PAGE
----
Big Questions Ep. 29: Stanford


(moody R&B music) – I’m Sam Clark, with Crimson Education, and we’re here at Stanford
University to ask some big questions. What is the best thing about Stanford? – I would say depth of the bench. All of the people here are
really impressive, and have broad intellectual pursuits
that allow conversations like what we’re having. – What are you guys talking about? (laughs) – Things well outside our
depth of knowledge. (laughs) Project nonsense. – I’d have to say all
the people at Stanford. They’re all pretty amazing and super nice. I mean, they all ask you
how your day’s been going, what are you doing. So they’re really nice. – The best thing about Stanford is absolutely the people here. I’ve met some of the most
passionate people who are really engaged with what they’re doing, and want to help the world
in any way they can and, that’s provided for some really
awesome communities as well. – Definitely the quality education. There’s a lot of cool
resources you can use for good education and it’s good
to take advantage of it. – I mean, one thing that you
sort of have to appreciate is, they have lots of resources. Being a super wealthy university, we have crazy opportunities that, that other institutions that
don’t have the same amount of money just don’t have. That’s something that you
really have to sort of admire. – People tend to think that, “Oh, everyone is like computer
science-y in this area.” But, there’s actually a huge
diversity in terms of the people, their personalities,
what they’re interested in. And I think that’s given me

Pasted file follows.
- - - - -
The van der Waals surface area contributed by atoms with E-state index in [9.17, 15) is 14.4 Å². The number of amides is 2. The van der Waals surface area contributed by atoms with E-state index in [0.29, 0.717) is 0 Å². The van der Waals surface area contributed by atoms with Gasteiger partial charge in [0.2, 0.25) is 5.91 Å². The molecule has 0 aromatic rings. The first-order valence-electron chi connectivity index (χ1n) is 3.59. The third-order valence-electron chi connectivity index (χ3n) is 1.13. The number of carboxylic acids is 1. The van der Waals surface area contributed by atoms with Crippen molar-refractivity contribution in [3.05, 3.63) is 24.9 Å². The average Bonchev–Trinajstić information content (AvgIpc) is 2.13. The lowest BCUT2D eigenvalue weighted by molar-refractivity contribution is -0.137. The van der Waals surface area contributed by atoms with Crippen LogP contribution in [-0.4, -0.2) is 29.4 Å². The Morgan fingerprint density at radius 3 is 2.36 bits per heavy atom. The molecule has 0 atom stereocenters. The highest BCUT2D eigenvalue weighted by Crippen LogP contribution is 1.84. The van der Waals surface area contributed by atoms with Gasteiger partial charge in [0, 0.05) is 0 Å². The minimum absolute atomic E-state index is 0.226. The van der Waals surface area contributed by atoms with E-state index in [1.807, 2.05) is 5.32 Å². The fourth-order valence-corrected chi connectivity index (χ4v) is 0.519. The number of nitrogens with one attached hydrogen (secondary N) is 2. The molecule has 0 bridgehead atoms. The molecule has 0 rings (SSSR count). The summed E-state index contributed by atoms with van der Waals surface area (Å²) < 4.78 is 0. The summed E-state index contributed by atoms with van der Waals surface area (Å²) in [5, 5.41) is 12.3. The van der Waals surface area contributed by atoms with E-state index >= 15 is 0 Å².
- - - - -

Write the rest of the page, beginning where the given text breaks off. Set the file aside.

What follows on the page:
a really solid and diverse friends group. – I think the best thing
for me is the combination of sports and athletics. I’m on the volleyball team here, and being able to be on one
of the best volleyball teams in the country and get the
education I am getting is incredible and doesn’t really
happen at many other places. – What’s the worst thing about Stanford? – I don’t know, I don’t know if I’d levy this
against Stanford specifically, but I feel like all institutions, we’ve selected for a very
particular group of people, all colleges select for people
who are generally wealthy or generally think in similar ways, and its just sort of sad. That’s something that I
would, I guess, say is bad. But it’s not Stanford specific,
that’s just all education. – Sometimes, in California,
they say it doesn’t rain, but it rains. Honestly, that’s the worst part. – That’s a lie. That’s demonstrably false. – And it gets really
cold sometimes at night. The weather, it gets weird. – Worst thing is the bubble that it forms. Sometimes, you can be so connected
with other people on this campus, and so connected to
the things that are going on. Because there’s always so much happening, and campus is very self-contained and, Physically a bit of a distance
to get off-campus and so, because of that, you end
getting trapped and doing everything that you can do on this campus. – Because there is too many opportunities there’s also a lot of
groups and clubs here, so because of the amount of opportunities, people sometimes flake on
the activities and stuff. They’re like, “Oh yeah,
I’m part of this club.” But actually, they never go. – What’s the worst thing about Stanford? – It’s pretty spread out,
so stuff to get around, if you don’t have a bike. My bike recently just got stolen, so I’ve been dealing with condolences. – I’m sorry
– No worries man. – I’d say the housing because it’s pretty hard to get a good house unless you get a medical draw, and every year you have to move. That’s my roommate. She’s the best part of
the housing, though. – She’s great, she’s great. You’re great! And what do you tend to
do on weekends, here? – Go to brunch at Wilbur, with my girl A.D., who cooks the best omelets ever. – Shout out A.D. – Typically in lab, other than that, hang out
and discuss with people. – Usually, I hang out with friends. Like right now, we’re going to Coopa. It’s like a cafe, coffee shop. – Hang out with friends, catch up on work that we’ve
been procrastinating on for the entire week. – For the whole quarter. – (laughs) Totally, totally. – On the weekends, I do improv. I hang out on campus because
its kind of a bubble here, but occasionally, I’ll